Moodle research

MOOC research, history and future questions

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MOOC research, history and future questions
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Moodle has long been involved in MOOCs, although it is not as synonymous with the notion as other systems. There have been a number of efforts to promote Moodle as a MOOC platform and hopefully that will continue in future.

For myself, and for the benefit of the community, I have been doing a bit of a literature survey regarding MOOCs. I thought I would share this here and hopefully prompt some discussion and further sharing.

Themes of MOOC research

There are a number of themes in MOOC research.

  • The potential for MOOCs to "disrupt" traditional forms of education and the reaction to that notion
    • Optimistic view: democratising and improving education (or at least adding a rich source for investigation)
    • Pessimistic view: circumventing established mechanisms without proper investigation
  • Success ("survival") rates in MOOCs
    • What this means in relation to traditional courses
    • What can be done to increase this
  • Means of teaching MOOCs without direct involvement of teachers, while maintaining quality

Some cited and selected papers

Here are some references to MOOC research. It's from a mix of sources (academic, newpaper, Web), so it's not viewed from a solely academic perspective.

Research works related to MOOCs
Reference Summary Link
Jordan, K. (2014). Initial trends in enrolment and completion of massive open online courses. The International Review Of Research In Open And Distributed Learning, 15(1).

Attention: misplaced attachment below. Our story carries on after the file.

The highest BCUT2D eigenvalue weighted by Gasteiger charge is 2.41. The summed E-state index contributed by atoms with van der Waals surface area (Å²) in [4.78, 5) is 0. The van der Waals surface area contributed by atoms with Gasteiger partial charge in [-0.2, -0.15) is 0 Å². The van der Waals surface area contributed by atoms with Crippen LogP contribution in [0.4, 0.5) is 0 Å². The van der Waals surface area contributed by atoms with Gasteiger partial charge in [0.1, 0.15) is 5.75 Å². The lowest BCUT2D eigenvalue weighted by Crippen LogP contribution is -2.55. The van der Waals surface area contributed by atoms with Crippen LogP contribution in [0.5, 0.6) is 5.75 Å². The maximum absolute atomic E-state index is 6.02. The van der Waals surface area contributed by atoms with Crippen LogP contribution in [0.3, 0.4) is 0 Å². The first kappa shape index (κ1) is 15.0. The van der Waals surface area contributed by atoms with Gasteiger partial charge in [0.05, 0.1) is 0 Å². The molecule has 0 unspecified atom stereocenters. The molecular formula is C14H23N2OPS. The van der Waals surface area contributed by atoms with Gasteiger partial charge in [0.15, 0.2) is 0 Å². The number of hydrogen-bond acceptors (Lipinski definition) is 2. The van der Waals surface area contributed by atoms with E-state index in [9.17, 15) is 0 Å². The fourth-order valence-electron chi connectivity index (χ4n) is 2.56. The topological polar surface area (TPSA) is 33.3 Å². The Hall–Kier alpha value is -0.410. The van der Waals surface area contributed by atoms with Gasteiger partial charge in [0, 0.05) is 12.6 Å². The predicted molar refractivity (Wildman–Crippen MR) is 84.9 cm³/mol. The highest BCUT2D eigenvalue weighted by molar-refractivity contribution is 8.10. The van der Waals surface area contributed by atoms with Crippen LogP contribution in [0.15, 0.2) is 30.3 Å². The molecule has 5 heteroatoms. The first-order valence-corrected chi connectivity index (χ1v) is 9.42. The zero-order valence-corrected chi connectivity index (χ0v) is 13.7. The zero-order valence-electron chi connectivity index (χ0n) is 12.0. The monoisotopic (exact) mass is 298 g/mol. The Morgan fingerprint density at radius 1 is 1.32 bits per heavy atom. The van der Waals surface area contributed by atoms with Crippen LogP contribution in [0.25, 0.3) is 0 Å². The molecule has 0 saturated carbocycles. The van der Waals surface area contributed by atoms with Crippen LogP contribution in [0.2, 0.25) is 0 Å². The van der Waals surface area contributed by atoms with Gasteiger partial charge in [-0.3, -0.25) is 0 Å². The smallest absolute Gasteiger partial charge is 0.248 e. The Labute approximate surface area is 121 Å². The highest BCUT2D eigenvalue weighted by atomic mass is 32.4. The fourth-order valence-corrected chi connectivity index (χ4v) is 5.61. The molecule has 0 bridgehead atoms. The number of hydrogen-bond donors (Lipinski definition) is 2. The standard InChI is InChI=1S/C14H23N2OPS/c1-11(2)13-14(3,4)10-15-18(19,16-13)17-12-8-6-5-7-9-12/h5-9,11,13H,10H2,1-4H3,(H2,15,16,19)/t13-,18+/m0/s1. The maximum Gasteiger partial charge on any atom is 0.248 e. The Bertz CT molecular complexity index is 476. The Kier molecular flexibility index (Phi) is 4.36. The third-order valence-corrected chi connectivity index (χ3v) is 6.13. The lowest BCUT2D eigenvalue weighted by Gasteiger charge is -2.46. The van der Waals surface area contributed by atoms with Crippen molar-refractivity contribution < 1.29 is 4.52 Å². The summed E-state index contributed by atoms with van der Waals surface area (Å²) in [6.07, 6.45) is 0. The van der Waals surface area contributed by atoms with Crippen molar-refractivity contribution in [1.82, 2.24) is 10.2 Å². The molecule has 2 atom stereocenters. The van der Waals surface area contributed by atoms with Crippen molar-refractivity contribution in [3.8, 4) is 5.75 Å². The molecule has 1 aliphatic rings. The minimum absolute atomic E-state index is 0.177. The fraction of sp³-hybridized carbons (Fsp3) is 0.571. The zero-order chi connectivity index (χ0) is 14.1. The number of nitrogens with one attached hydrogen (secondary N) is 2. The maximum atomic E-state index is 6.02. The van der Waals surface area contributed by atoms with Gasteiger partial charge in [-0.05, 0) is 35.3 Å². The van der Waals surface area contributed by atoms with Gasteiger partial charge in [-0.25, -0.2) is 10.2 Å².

• Quote: The average MOOC course is found to enroll around 43,000 students, 6.5% of whom complete the course.
  • Quote: Enrolment numbers are decreasing over time and are positively correlated with course length.
  • Quote: ...It emphasizes that it is inappropriate to compare completion rates of MOOCs to those in traditional bricks-and-mortar
    institution-based courses.
  • Dominance of Coursera in top enrolled courses covered
Jordan, K. (2013) MOOC completion rates: The data.
  • Ongoing MOOC data collection website
  • Low completion rates indicated
  • Quote: The highest completion rate achieved was 19.2%… The majority of MOOCs had completion rates of less than 10%
Yang, D., Sinha, T., Adamson, D., & Rose, C. P. (2013). Turn on, tune in, drop out: Anticipating student dropouts in massive open online courses. In Proceedings of the 2013 NIPS Data-Driven Education Workshop (Vol. 11, p. 14).
  • Attempts to find predictors of "survival", focussed on social network analysis (SNA)
  • Lots of significant correlations, but suggest authority (those who engage others in discussion) as strongest predictor
    • Quote: In the final model, the hazard ratio assigned to Authority is .67, which indicates that Authority scores that are 1 standard deviation higher than average indicate that the student is 33% less likely to drop out on that week than students with an average value.
  • Suggest forums could be improved to encourage authority and hub behaviours.
US Campus Computing survey (2014)
  • Survey of IT decision-makers in US
  • Quote: Less than 38% of respondents agree that “MOOCs offer a viable model for the effective delivery of online instruction,” down from 53% in 2013.
  • Quote: “MOOC mania” is over
  • New data in (Oct) 2015 survey. Stable; not much change since 2014. New focuses like OER.
Cooch, M and Foster, H and Costello, E (2014) Our MOOC with Moodle. In: HOME (Higher education Online: MOOCs the European way), November 2014, Porto, Portugal.
  • History of Moodle use as a MOOC platform, from first MOOC
  • Description of Learn Moodle MOOC as case study
Mackness, Jenny, Mak, Sui, & Williams, Roy. (2010). The ideals and reality of participating in a MOOC. In proceedings of the 7th International Conference on Networked Learning. 266 - 274.
  • Early MOOC paper, covering a course on Connectivism and Connective Knowledge
  • Used Moodle
  • Quote: The research found that autonomy, diversity, openness and connectedness/interactivity are indeed characteristics of a MOOC, but that they present paradoxes which are difficult to resolve in an online course.
Pappano, L. (2012). The Year of the MOOC. The New York Times, 2(12), 2012.
  • An indication that MOOCs have entered the mainstream mindset.
  • Well-cited newspaper article highlighting the notion of MOOCs disrupting traditional education.
  • Suggests an impression of democratising education.
  • Quote: “I like to call this the year of disruption,” says Anant Agarwal, president of edX, “and the year is not over yet.”